The invention will be more fully understood from the following description of preferred embodiments thereof, given by way of example, with reference to the accompanying drawing, in which the single illustration is a schematic view of a system according to the invention.

Milk to be sterilized is continuously fed along a line 1 to a container 2 from which it is pumped, by means of a pump 3, to sections 4 and 5 of a heat exchanger. In this heat exchanger, which may be of the plate type, the milk is indirectly heated to a temperature in the order of 180 F. (SO- 'C.). Thereafter, the heated milk is led into a holding vessel 6 where its protein content is stabilized. The milk is then passed under pressure by a pump 7 into the section 8 of a second heat exchanger, which again may be of the plate type. In this heat exchanger, the milk may be indirectly heated to a sterilization temperature in the order of 280 F., under a pressure such that the milk does not boil, for example, a pressure of 60 pounds per square inch gauge (p.s.i.g.).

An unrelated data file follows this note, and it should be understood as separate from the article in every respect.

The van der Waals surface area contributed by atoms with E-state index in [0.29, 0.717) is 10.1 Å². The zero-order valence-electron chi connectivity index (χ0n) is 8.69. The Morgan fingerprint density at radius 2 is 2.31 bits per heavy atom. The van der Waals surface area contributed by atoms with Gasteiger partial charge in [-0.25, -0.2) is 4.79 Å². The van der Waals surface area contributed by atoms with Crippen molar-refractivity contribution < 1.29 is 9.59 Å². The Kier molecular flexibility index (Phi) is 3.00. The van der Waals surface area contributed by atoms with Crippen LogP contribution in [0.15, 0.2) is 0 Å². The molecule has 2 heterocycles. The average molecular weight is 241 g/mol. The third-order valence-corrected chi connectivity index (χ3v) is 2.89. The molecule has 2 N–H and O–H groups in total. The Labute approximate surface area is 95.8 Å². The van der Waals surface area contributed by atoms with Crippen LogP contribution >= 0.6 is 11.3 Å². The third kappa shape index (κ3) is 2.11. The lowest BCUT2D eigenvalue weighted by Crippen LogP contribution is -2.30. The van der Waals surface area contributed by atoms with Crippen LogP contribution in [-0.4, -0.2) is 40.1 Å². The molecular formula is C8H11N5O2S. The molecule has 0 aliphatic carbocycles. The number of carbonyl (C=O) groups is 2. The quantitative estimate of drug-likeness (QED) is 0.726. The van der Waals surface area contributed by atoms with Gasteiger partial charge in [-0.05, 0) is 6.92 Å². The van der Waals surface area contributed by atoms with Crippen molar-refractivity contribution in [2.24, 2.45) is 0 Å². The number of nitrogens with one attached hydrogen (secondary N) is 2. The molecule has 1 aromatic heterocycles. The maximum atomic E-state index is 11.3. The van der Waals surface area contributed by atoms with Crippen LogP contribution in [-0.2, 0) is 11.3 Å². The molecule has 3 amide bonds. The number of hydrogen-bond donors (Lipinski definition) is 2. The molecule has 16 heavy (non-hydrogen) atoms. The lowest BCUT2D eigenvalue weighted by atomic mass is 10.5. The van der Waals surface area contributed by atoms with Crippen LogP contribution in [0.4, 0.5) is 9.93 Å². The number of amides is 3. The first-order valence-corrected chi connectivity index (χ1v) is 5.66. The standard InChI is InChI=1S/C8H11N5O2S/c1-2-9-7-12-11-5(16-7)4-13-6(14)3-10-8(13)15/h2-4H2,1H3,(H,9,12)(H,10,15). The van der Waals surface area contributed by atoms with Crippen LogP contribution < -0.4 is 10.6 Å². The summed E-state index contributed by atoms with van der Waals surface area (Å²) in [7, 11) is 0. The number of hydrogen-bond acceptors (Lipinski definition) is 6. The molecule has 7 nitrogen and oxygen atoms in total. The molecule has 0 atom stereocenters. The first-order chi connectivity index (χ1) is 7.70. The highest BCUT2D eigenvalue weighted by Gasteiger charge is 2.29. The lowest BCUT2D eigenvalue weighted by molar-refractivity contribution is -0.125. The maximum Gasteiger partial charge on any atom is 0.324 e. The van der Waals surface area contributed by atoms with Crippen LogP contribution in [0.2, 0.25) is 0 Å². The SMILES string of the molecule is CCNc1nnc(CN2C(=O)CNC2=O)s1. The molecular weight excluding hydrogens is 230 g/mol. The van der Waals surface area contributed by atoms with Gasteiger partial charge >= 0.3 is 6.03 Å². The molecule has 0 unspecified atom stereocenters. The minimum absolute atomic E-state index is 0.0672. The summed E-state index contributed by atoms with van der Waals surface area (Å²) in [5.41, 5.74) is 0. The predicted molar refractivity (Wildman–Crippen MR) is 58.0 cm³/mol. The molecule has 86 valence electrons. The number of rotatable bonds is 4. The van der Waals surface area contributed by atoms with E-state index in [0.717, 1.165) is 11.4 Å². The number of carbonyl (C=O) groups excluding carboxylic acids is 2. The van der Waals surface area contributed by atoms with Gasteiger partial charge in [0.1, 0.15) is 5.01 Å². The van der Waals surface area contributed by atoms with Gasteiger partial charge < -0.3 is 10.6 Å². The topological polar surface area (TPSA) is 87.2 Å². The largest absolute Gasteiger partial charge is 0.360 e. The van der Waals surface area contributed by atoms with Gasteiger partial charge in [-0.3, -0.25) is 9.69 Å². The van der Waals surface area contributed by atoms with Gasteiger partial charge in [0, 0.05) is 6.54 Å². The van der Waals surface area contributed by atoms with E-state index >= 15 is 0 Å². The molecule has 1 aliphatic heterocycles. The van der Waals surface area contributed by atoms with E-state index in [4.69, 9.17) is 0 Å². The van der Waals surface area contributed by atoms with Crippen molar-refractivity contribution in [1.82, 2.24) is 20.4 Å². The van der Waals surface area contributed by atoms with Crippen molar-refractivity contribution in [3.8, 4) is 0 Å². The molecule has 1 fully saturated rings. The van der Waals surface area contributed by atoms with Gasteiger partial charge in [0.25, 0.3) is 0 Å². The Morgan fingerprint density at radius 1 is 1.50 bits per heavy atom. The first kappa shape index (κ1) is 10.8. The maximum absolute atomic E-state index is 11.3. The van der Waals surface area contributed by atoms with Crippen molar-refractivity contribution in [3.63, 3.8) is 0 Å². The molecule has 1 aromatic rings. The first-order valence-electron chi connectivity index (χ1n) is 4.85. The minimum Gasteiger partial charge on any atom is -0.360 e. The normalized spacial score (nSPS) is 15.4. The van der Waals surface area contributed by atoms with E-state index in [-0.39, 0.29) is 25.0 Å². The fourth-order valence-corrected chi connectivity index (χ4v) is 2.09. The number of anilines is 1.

It is desirable to hold the milk at the sterilizing temperature for the minimum time necessary for the required degree of sterilization to take place, since the milk suffers a flavor loss at high temperature, and the longer the milk is maintained under such temperature, the greater the loss of flavor. Therefore, in order to preserve the quality of the milk, its temperature should be reduced as quickly as possible once sterilization has been effected. Such rapid cooling is obtained by passing the milk from the heating section 8 through a multiple-way valve 9 into an expansion vessel 10 or 15 which, by means of a pipe line 22 leading to a discharge pump (not shown), is held under such a pressure, lower than that in section 8 but equal to or higher than atmospheric pressure, that the milk immediately boils and in so doing cools, since some of its latent heat is used in the formation of steam. The liquid milk is withdrawn from the bottom of expansion vessel 10 by a pump 14.